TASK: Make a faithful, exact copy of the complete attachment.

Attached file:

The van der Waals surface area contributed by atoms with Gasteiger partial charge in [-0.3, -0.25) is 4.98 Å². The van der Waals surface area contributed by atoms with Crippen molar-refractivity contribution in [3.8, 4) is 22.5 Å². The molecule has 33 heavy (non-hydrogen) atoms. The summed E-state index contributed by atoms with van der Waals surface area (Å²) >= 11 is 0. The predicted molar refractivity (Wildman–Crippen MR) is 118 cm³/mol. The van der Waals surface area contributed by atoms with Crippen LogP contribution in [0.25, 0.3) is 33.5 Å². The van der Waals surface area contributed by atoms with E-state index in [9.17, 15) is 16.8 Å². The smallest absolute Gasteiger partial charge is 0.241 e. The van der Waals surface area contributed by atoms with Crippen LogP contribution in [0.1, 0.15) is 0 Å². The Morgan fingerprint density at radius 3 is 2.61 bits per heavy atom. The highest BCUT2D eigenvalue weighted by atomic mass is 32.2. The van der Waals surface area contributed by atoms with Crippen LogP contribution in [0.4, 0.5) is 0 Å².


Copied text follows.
The van der Waals surface area contributed by atoms with Gasteiger partial charge in [-0.3, -0.25) is 4.98 Å². The van der Waals surface area contributed by atoms with Crippen molar-refractivity contribution in [3.8, 4) is 22.5 Å². The molecule has 33 heavy (non-hydrogen) atoms. The summed E-state index contributed by atoms with van der Waals surface area (Å²) >= 11 is 0. The predicted molar refractivity (Wildman–Crippen MR) is 118 cm³/mol. The van der Waals surface area contributed by atoms with Crippen LogP contribution in [0.25, 0.3) is 33.5 Å². The van der Waals surface area contributed by atoms with E-state index in [9.17, 15) is 16.8 Å². The smallest absolute Gasteiger partial charge is 0.241 e. The van der Waals surface area contributed by atoms with Crippen LogP contribution in [0.1, 0.15) is 0 Å². The Morgan fingerprint density at radius 3 is 2.61 bits per heavy atom. The highest BCUT2D eigenvalue weighted by atomic mass is 32.2. The van der Waals surface area contributed by atoms with Crippen LogP contribution in [0.4, 0.5) is 0 Å².